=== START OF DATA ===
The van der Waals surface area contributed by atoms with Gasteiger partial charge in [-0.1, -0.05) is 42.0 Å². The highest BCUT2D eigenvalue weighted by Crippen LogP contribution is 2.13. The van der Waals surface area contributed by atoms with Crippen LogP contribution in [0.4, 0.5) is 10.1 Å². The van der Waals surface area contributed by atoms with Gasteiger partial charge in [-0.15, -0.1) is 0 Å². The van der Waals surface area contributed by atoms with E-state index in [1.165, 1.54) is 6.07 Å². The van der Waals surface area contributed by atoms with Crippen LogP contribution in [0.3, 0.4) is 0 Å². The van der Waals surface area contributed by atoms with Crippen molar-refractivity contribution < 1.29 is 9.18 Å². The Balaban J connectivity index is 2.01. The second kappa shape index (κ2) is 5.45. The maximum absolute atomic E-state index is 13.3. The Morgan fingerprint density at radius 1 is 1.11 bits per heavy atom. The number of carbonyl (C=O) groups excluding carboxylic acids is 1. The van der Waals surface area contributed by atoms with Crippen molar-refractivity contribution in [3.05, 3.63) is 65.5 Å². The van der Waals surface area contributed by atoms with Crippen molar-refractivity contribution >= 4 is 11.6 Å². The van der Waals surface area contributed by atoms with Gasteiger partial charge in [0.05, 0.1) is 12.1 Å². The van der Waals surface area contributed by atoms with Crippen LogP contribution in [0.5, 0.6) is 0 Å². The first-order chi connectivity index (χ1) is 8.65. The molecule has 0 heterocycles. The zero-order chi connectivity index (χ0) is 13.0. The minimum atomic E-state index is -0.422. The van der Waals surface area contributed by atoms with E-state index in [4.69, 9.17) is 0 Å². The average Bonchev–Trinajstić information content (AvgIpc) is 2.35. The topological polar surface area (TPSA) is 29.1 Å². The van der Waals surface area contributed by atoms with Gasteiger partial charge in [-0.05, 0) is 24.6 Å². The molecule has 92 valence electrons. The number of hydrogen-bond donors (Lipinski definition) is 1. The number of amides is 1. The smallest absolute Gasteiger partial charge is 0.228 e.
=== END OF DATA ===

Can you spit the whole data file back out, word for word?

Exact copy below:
The van der Waals surface area contributed by atoms with Gasteiger partial charge in [-0.1, -0.05) is 42.0 Å². The highest BCUT2D eigenvalue weighted by Crippen LogP contribution is 2.13. The van der Waals surface area contributed by atoms with Crippen LogP contribution in [0.4, 0.5) is 10.1 Å². The van der Waals surface area contributed by atoms with Gasteiger partial charge in [-0.15, -0.1) is 0 Å². The van der Waals surface area contributed by atoms with E-state index in [1.165, 1.54) is 6.07 Å². The van der Waals surface area contributed by atoms with Crippen LogP contribution in [0.3, 0.4) is 0 Å². The van der Waals surface area contributed by atoms with Crippen molar-refractivity contribution < 1.29 is 9.18 Å². The Balaban J connectivity index is 2.01. The second kappa shape index (κ2) is 5.45. The maximum absolute atomic E-state index is 13.3. The Morgan fingerprint density at radius 1 is 1.11 bits per heavy atom. The number of carbonyl (C=O) groups excluding carboxylic acids is 1. The van der Waals surface area contributed by atoms with Crippen molar-refractivity contribution in [3.05, 3.63) is 65.5 Å². The van der Waals surface area contributed by atoms with Crippen molar-refractivity contribution >= 4 is 11.6 Å². The van der Waals surface area contributed by atoms with Gasteiger partial charge in [0.05, 0.1) is 12.1 Å². The van der Waals surface area contributed by atoms with Crippen LogP contribution in [0.5, 0.6) is 0 Å². The first-order chi connectivity index (χ1) is 8.65. The molecule has 0 heterocycles. The zero-order chi connectivity index (χ0) is 13.0. The minimum atomic E-state index is -0.422. The van der Waals surface area contributed by atoms with E-state index in [4.69, 9.17) is 0 Å². The average Bonchev–Trinajstić information content (AvgIpc) is 2.35. The topological polar surface area (TPSA) is 29.1 Å². The van der Waals surface area contributed by atoms with Gasteiger partial charge in [-0.05, 0) is 24.6 Å². The molecule has 92 valence electrons. The number of hydrogen-bond donors (Lipinski definition) is 1. The number of amides is 1. The smallest absolute Gasteiger partial charge is 0.228 e.